Outraged as the EXCOMM members were by the U-2 incident, the fact that they were gathered at the White House allowed discussions to happen, and those discussions considered the possibility that the incident had been as shocking to Moscow as it was to the US.
And this was, in fact, the case. Gen. Grechko had acted on his own authority and Khrushchev immediately ordered Gen. Pliyev not to shoot at unarmed U-2s.
But the blackest day wasn’t over. When Khrushchev announced that Soviet ships would ignore the American “quarantine,” he sent a flotilla of submarines to escort Russian freighters and to harass the US Navy ships enforcing the quarantine.
While Kennedy and EXCOMM were still reeling from the U-2 incident, the US Navy had located one of the Soviet subs – a B-59 Foxtrot-class sub. The Navy ships dropped “signaling” depth charges (about the size of a hand grenade) designed to let the sub commander know his ship had been located without actually harming the ship. These signaling charges sent this message: “We know where you are. Surface immediately or we will destroy you.”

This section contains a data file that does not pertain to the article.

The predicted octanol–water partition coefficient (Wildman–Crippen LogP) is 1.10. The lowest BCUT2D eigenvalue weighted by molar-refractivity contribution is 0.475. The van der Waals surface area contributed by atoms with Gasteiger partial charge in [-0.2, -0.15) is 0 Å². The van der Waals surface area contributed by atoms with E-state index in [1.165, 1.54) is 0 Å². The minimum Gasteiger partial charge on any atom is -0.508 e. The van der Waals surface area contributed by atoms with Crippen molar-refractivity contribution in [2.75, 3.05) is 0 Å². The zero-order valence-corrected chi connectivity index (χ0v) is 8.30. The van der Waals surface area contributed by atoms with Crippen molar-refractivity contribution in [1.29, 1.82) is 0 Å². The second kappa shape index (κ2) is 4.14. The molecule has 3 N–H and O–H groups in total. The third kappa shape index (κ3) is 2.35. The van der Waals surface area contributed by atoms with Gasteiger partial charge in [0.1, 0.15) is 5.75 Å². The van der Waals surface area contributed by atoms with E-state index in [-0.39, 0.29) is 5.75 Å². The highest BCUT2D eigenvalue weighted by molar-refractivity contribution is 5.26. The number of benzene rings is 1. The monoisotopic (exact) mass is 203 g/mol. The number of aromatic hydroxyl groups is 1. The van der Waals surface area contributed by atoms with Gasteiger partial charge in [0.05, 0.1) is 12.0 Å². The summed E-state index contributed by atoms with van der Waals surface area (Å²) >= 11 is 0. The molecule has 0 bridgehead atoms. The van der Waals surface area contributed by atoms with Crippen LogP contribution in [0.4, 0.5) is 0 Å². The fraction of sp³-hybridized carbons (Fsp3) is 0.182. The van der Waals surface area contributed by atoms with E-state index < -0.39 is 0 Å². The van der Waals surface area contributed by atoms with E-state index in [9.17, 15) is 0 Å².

This put the captain of the Soviet sub – Valentin Savitzky – in a terrible position. He had been out of radio contact and didn’t know if war had broken out or not. If he did nothing his ship would be sunk. But what the Americans didn’t know was that Savitzky’s sub was carrying nuclear-tipped torpedoes. If Captain Savitzky fired those torpedoes he would destroy the American surface ships, along with himself.
According to Soviet standing orders, nuclear torpedoes could only be launched if both the captain and sub’s political officer agreed. Under intense pressure, Captain Savitsky sought out the political officer, Ivan Semyonovich Maslennikov. The men discussed their plight and agreed that the torpedoes should be launched – they would die as heroes. And that certainly would have launched a nuclear war.
But it didn’t. Why not? We’ll look at that interesting issue next week.
Next up: Ukraine through the Lens of Cuba, Part 4